People who fly frequently complain about the blandness of airline food. Now we know why! Recent research found that the type of white noise heard by airplane passengers affects their sense of taste. Specifically, loud background sounds such as the engine noise heard in aircraft cabins reduce people’s ability to taste salt and sugar.
What excuse did the Israelites have in today’s reading for their complaints about the food provided by God? To this point, the people have been reported to be obedient, but from here on we see more of their complaining and faithlessness. That trend will climax in things going tragically wrong at the border of Canaan and resulted in a lost generation.
The grumbling wasn’t new; the Israelites were reverting to their old ways (see Exodus 15–17). Here, they first complained about the hardships of the journey. God judged them with fire, mercifully stopping it at the outskirts of the camp in response to Moses’ intercessory prayer.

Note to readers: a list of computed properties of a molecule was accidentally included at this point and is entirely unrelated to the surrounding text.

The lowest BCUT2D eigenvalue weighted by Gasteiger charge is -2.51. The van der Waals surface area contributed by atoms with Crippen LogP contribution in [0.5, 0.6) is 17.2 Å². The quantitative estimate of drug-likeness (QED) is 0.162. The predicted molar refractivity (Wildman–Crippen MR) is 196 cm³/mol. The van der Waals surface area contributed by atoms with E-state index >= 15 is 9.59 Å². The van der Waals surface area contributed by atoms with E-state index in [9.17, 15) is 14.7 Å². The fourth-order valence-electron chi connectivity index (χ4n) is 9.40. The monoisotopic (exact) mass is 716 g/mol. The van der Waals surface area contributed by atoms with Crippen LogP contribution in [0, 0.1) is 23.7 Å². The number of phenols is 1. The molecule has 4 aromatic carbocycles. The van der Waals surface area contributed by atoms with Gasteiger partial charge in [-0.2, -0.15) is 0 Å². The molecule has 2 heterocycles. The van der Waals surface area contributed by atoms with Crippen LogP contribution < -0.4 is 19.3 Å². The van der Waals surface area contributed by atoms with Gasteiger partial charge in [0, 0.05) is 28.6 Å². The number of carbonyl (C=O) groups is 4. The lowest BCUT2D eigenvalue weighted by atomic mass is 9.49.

Having learned nothing, the people then complained about the food God was miraculously providing. They were bored with manna. The phrase “craved other food” (v. 34) indicates that the people were behaving as slaves to their appetites and self-indulgence. Moses, understandably fatigued and frustrated with his stubborn people, complained to God about them.
The Lord mercifully provided seventy elders to share the burdens of leadership, then provided quail for food. But this provision was also a judgment, for God intentionally sent so much meat that the Israelites grew sick of it, both literally and figuratively (vv. 19–20, 33–34). They were struck with a “severe plague,” a deserved punishment for their ingratitude and faithlessness.